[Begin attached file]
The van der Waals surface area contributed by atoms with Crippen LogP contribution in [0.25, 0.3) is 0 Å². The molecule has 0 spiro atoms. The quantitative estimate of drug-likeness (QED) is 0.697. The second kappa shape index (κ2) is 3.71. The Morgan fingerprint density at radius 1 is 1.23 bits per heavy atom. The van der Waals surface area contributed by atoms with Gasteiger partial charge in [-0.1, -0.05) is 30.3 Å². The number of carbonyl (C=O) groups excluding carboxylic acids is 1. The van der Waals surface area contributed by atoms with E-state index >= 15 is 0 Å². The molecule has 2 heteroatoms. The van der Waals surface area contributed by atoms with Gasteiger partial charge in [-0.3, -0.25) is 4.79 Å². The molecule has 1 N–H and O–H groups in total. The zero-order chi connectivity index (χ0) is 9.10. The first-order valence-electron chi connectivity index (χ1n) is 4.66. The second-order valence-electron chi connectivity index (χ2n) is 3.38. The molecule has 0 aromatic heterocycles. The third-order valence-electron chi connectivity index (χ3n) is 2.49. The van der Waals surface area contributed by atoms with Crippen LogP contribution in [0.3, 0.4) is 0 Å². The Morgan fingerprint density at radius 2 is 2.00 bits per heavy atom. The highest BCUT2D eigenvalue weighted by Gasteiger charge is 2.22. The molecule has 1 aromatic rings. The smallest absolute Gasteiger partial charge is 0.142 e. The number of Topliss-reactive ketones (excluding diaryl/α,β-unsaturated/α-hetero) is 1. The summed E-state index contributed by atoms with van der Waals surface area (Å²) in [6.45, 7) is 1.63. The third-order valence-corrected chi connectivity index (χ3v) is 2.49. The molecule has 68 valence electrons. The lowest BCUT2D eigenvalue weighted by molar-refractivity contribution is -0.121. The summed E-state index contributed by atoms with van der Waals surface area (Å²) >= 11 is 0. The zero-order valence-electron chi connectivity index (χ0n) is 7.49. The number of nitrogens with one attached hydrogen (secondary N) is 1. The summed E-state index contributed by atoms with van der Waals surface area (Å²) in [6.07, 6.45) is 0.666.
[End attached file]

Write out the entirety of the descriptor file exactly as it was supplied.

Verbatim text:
The van der Waals surface area contributed by atoms with Crippen LogP contribution in [0.25, 0.3) is 0 Å². The molecule has 0 spiro atoms. The quantitative estimate of drug-likeness (QED) is 0.697. The second kappa shape index (κ2) is 3.71. The Morgan fingerprint density at radius 1 is 1.23 bits per heavy atom. The van der Waals surface area contributed by atoms with Gasteiger partial charge in [-0.1, -0.05) is 30.3 Å². The number of carbonyl (C=O) groups excluding carboxylic acids is 1. The van der Waals surface area contributed by atoms with E-state index >= 15 is 0 Å². The molecule has 2 heteroatoms. The van der Waals surface area contributed by atoms with Gasteiger partial charge in [-0.3, -0.25) is 4.79 Å². The molecule has 1 N–H and O–H groups in total. The zero-order chi connectivity index (χ0) is 9.10. The first-order valence-electron chi connectivity index (χ1n) is 4.66. The second-order valence-electron chi connectivity index (χ2n) is 3.38. The molecule has 0 aromatic heterocycles. The third-order valence-electron chi connectivity index (χ3n) is 2.49. The van der Waals surface area contributed by atoms with Crippen LogP contribution in [0.3, 0.4) is 0 Å². The Morgan fingerprint density at radius 2 is 2.00 bits per heavy atom. The highest BCUT2D eigenvalue weighted by Gasteiger charge is 2.22. The molecule has 1 aromatic rings. The smallest absolute Gasteiger partial charge is 0.142 e. The number of Topliss-reactive ketones (excluding diaryl/α,β-unsaturated/α-hetero) is 1. The summed E-state index contributed by atoms with van der Waals surface area (Å²) in [6.45, 7) is 1.63. The third-order valence-corrected chi connectivity index (χ3v) is 2.49. The molecule has 68 valence electrons. The lowest BCUT2D eigenvalue weighted by molar-refractivity contribution is -0.121. The summed E-state index contributed by atoms with van der Waals surface area (Å²) >= 11 is 0. The zero-order valence-electron chi connectivity index (χ0n) is 7.49. The number of nitrogens with one attached hydrogen (secondary N) is 1. The summed E-state index contributed by atoms with van der Waals surface area (Å²) in [6.07, 6.45) is 0.666.